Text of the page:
​Where can our readers find out more about Mustang Vacuum Systems and your PVD systems?

The best place to start would be our website (www.mustangvac.com), which contains information on how broad our technology is, its applications, the products, our support organization and how to contact us.

If you want to know anything else about PVD and the systems we offer please get in touch. We’re headquartered in Sarasota, Florida and you can call us on +1 941-377-1440 and we’ll be more than happy to help.

Dan DowneyAbout Dan Downey

Dan Downey ([email protected]) is a market manager at Mustang Vacuum Systems for their tribological division which includes markets such as automotive, aviation, commercial and medical.

Dan has worked for Mustang Vacuum Systems for the past two years but has a strong background in industrial finishing, with a wide area of expertise ranging from powder coating and e-coating to general plastic coating.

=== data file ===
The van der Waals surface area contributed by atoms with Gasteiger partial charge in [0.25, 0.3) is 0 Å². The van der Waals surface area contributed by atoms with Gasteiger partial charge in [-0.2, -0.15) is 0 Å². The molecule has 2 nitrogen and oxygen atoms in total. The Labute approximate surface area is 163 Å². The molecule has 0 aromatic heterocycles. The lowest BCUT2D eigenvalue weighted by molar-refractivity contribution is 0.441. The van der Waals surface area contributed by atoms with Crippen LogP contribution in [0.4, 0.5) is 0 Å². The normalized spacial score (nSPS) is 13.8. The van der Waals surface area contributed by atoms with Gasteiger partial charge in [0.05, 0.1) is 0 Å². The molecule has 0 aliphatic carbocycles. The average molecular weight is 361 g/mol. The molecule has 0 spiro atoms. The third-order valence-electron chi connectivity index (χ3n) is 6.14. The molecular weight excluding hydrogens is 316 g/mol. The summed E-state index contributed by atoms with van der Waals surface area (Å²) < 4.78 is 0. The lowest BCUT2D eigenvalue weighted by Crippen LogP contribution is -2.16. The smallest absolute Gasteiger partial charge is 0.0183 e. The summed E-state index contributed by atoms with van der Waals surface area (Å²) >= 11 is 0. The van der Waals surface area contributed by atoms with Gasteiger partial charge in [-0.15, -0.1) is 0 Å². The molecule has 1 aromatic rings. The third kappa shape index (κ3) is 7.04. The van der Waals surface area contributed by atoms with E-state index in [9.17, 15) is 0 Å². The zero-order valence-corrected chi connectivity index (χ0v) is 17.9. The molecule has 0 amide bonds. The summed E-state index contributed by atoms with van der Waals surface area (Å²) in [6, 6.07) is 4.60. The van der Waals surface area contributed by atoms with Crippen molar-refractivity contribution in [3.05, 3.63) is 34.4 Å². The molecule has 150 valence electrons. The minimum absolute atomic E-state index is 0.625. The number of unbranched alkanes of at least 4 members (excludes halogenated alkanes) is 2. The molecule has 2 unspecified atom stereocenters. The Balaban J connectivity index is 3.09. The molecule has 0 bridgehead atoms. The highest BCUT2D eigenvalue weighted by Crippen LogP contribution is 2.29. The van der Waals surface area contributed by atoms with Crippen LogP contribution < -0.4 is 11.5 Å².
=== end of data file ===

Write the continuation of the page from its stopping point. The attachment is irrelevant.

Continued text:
Disclaimer: The views expressed here are those of the interviewee and do not necessarily represent the views of AZoM.com Limited (T/A) AZoNetwork, the owner and operator of this website. This disclaimer forms part of the Terms and Conditions of use of this website.

Jake Wilkinson

Written by

Jake Wilkinson

Jake graduated from the University of Manchester with an integrated masters in Chemistry with honours. Due to his two left hands the practical side of science never appealed to him, instead he focused his studies on the field of science communication. His degree, combined with his previous experience in the promotion and marketing of events, meant a career in science marketing was a no-brainer. In his spare time Jake enjoys keeping up with new music, reading anything he can get his hands on and going on the occasional run.